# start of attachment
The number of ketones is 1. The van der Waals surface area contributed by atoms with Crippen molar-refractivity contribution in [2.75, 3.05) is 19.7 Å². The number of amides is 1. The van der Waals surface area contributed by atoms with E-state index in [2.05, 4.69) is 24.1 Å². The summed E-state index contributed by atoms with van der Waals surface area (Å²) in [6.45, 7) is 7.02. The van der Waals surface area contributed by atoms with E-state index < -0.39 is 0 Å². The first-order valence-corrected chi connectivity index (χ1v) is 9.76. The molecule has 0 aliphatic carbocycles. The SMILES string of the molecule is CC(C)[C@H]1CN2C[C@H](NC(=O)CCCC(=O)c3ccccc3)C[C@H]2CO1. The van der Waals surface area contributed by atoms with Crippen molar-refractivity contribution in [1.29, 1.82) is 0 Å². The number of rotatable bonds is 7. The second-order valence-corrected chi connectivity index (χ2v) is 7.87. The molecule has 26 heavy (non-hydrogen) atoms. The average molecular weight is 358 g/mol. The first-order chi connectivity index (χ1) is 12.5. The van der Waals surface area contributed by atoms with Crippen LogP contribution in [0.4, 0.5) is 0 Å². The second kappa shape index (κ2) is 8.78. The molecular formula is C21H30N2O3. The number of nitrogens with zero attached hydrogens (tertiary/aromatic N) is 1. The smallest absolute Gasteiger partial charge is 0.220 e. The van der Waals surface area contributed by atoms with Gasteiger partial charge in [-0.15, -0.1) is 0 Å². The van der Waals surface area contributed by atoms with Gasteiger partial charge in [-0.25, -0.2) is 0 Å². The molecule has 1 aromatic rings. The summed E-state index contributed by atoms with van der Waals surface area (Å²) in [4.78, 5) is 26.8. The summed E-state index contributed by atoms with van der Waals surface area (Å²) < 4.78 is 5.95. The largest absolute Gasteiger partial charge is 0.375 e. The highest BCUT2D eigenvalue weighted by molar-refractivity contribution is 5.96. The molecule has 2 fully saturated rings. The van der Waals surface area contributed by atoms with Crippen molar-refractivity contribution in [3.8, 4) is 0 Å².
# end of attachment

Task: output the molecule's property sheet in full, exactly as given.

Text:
The number of ketones is 1. The van der Waals surface area contributed by atoms with Crippen molar-refractivity contribution in [2.75, 3.05) is 19.7 Å². The number of amides is 1. The van der Waals surface area contributed by atoms with E-state index in [2.05, 4.69) is 24.1 Å². The summed E-state index contributed by atoms with van der Waals surface area (Å²) in [6.45, 7) is 7.02. The van der Waals surface area contributed by atoms with E-state index < -0.39 is 0 Å². The first-order valence-corrected chi connectivity index (χ1v) is 9.76. The molecule has 0 aliphatic carbocycles. The SMILES string of the molecule is CC(C)[C@H]1CN2C[C@H](NC(=O)CCCC(=O)c3ccccc3)C[C@H]2CO1. The van der Waals surface area contributed by atoms with Crippen molar-refractivity contribution in [1.29, 1.82) is 0 Å². The number of rotatable bonds is 7. The second-order valence-corrected chi connectivity index (χ2v) is 7.87. The molecule has 26 heavy (non-hydrogen) atoms. The average molecular weight is 358 g/mol. The first-order chi connectivity index (χ1) is 12.5. The van der Waals surface area contributed by atoms with Crippen LogP contribution in [0.4, 0.5) is 0 Å². The second kappa shape index (κ2) is 8.78. The molecular formula is C21H30N2O3. The number of nitrogens with zero attached hydrogens (tertiary/aromatic N) is 1. The smallest absolute Gasteiger partial charge is 0.220 e. The van der Waals surface area contributed by atoms with Gasteiger partial charge in [-0.15, -0.1) is 0 Å². The van der Waals surface area contributed by atoms with Gasteiger partial charge in [-0.25, -0.2) is 0 Å². The molecule has 1 aromatic rings. The summed E-state index contributed by atoms with van der Waals surface area (Å²) in [4.78, 5) is 26.8. The summed E-state index contributed by atoms with van der Waals surface area (Å²) < 4.78 is 5.95. The largest absolute Gasteiger partial charge is 0.375 e. The highest BCUT2D eigenvalue weighted by molar-refractivity contribution is 5.96. The molecule has 2 fully saturated rings. The van der Waals surface area contributed by atoms with Crippen molar-refractivity contribution in [3.8, 4) is 0 Å².